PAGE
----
Making struffoli is not difficult, but it is a labor of love because it is time-consuming. Breaking the recipe down into two steps makes it less time-intensive and more manageable: first you make the dough, cut the dough balls, and fry them. Once cooked and cooled, the dough balls can be stored at room temperature in a tightly sealed tin or container for up to one week. When you are ready to assemble the struffoli, all that will be left to do is warm the honey in a pot, and coat the dough balls thoroughly before shaping them into a ring on a pretty serving platter. If you want to add nuts to the struffoli mix like I do, you can chop and store those a few days in advance and have them at the ready to throw into the pot with the dough balls.

struffoli

I always shape my struffoli into a wreath because that is how my nonna did it and I love the pretty presentation it makes. But there are several other beautiful ways to serve this: into a pyramid or mound on a large platter, in small paper muffin cups for single-servings (fun for a party!), in a large serving bowl, or even in a Christmas-themed shaped cake pan (such as a Christmas tree). I decorate my struffoli with green, white, and red nonpareil sprinkles, but other traditional decorations for struffoli include chopped candied citrus peel, dragées, and glacé cherries. Your imagination is the limit and you will no doubt make a festive impression when you bring this to the dessert table.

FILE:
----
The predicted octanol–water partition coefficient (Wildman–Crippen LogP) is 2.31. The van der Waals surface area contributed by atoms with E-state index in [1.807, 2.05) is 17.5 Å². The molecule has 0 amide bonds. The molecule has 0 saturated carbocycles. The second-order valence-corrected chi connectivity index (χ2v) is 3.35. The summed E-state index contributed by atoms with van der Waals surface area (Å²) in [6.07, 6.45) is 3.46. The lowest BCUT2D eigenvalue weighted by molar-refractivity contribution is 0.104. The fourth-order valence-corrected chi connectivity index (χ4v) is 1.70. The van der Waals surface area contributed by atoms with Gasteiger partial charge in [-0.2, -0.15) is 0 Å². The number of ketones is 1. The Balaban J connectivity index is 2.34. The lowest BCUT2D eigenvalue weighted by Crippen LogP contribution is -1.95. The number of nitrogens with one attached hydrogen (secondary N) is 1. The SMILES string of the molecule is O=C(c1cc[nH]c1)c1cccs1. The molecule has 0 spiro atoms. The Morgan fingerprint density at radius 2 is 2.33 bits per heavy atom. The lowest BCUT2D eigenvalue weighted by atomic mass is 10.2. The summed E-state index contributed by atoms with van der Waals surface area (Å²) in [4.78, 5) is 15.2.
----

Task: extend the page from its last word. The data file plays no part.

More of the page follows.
My fellow Cucina Conversations friends have made some delicious Christmas recipes for this month’s theme, so be sure to visit their blogs to read more about what Italians love to eat during the Christmas season. Francesca made a decadent cioccolata calda (hot chocolate)–it’s not just any hot chocolate–you’ll have to read her post to discover how Italians do hot chocolate! Daniela made one of my very favorite holiday confections, torrone morbido (soft nougat); Lisa made a sophisticated risotto with Prosecco; Carmen made gorgeous Sicilian fig and nut cookies called ciascuni; Marialuisa made fichi secchi ripieni (stuffed dried figs); and Rosemarie is presenting two menu options for the Christmas table: spätzle with butter, Spek, and leeks, and a stunning panna cotta (cooked cream) with pomegranate gelée. It’s a beautiful selection of festive Italian recipes!